Relator and the city disagree on whether Minneapolis Auto Repair is a business as contemplated in the ordinance. The interpretation of an ordinance is a question of law reviewed de novo. Eagle Lake of Becker Cnty. Lake Ass'n v. Becker Cnty. Bd. of Comm'rs, 738 N.W.2d 788, 792 (Minn.App. 2007). The rules governing statutory interpretation apply to the interpretation of ordinances. Yeh v. Cnty. of Cass, 696 N.W.2d 115, 128 (Minn.App. 2005), review denied (Minn. Aug. 16, 2005). The object of statutory interpretation is to ascertain and effectuate the intention of the legislature. Minn. Stat. § 645.16 (2012). Words and phrases are construed according to their common and approved usage, unless doing so would be inconsistent with legislative intent. Urban ex. rel. Urban v. Am. Legion Post 184, 695 N.W.2d 153, 159 (Minn.App. 2005), aff'd, 723 N.W.2d 1 (2006). We first assess whether the language, on its face, is clear or ambiguous. Am. Family Ins. Grp. v. Schroedl, 616 N.W.2d 273, 277 (Minn. 2000). A statute is ambiguous if it is susceptible to more than one reasonable interpretation. Id.

The parties disagree whether an entity must have a profit-making motive in order to constitute a business. Dictionary definitions may be considered when analyzing the plain and ordinary meaning of words. State v. Peck, 773 N.W.2d 768, 772 (Minn. 2009). Black's Law Dictionary defines business as "A commercial enterprise carried on for profit . . . ." Black's Law Dictionary 226 (9th ed. 2009). The American Heritage Dictionary defines business as "[a] commercial enterprise or establishment." American Heritage Dictionary 252 (5th ed. 2011). "Commercial" means "[o]f or relating to commerce . . . . [e]ngaged in commerce . . . . [h]aving profit as a chief aim . . . . [i]ntended for or appealing to a large audience." Id. at 371.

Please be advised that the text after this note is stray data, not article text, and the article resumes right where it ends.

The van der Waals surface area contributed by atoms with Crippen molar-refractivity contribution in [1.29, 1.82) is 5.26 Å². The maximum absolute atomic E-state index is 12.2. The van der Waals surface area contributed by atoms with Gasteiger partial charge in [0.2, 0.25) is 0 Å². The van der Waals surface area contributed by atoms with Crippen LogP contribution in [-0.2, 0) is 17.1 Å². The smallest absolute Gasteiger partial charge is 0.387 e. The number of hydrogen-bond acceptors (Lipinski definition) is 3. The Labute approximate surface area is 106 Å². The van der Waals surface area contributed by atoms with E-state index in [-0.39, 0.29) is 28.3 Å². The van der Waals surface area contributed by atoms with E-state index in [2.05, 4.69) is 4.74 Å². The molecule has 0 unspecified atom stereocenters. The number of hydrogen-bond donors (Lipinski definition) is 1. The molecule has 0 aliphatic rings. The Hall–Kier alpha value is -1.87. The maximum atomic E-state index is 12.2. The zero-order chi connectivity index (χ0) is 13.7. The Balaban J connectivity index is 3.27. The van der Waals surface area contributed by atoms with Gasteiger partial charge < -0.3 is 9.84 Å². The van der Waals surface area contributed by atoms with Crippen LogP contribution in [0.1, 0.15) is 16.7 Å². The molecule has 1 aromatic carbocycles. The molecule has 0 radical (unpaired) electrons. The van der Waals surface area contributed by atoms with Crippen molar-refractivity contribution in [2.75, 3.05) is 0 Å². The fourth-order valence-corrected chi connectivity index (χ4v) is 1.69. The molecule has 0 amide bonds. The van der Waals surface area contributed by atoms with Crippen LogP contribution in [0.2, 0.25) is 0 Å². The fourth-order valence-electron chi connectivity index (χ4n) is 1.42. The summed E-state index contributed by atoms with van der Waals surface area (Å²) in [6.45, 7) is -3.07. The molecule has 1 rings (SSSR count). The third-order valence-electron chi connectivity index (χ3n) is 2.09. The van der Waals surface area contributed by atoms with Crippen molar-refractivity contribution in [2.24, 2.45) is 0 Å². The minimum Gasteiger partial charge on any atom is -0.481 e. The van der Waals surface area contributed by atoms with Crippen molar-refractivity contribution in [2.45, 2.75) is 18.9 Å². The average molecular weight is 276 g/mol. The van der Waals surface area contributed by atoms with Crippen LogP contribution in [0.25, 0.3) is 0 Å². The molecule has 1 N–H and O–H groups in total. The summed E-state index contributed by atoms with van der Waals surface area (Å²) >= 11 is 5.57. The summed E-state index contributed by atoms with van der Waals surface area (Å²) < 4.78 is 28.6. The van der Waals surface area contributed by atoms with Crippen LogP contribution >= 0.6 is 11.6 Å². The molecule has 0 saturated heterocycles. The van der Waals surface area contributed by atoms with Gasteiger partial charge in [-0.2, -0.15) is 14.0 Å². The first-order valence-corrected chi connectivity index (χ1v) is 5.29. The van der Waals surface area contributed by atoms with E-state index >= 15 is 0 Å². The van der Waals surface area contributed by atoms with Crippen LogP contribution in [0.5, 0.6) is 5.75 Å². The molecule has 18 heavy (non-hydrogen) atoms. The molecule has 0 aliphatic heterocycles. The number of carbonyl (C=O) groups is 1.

Both relator and the city submit caselaw supporting their respective arguments as to whether the definition of business includes a profit-making motive. Relator cites Blocher Outdoor Adver. Co. v. Minn. Dep't of Transp., in which we affirmed the transportation commissioner's conclusion that, because of a lack of evidence indicating that business was being conducted in the area, a billboard sign was not placed in an "unzoned commercial or industrial area." 347 N.W.2d 88, 91–92 (Minn.App. 1984). We observed that:

[The business on the property] is at best a sporadic, part-time operation. The advertising and income are minimal. [The property owner] claims to repair vehicles, yet he claims no income from the repair work. There were no automobile parts on the property other than a pile of tire rims, there was no worksite on the property, and there were no changes in the stockpiles of old farm machinery. The phone was not answered at times when [the property owner] claimed to be operating his business. No tire tracks were observed on the property in late winter or early spring and the road to the property was not plowed. The neighboring landowner observed no activity on the . . . property during the summer.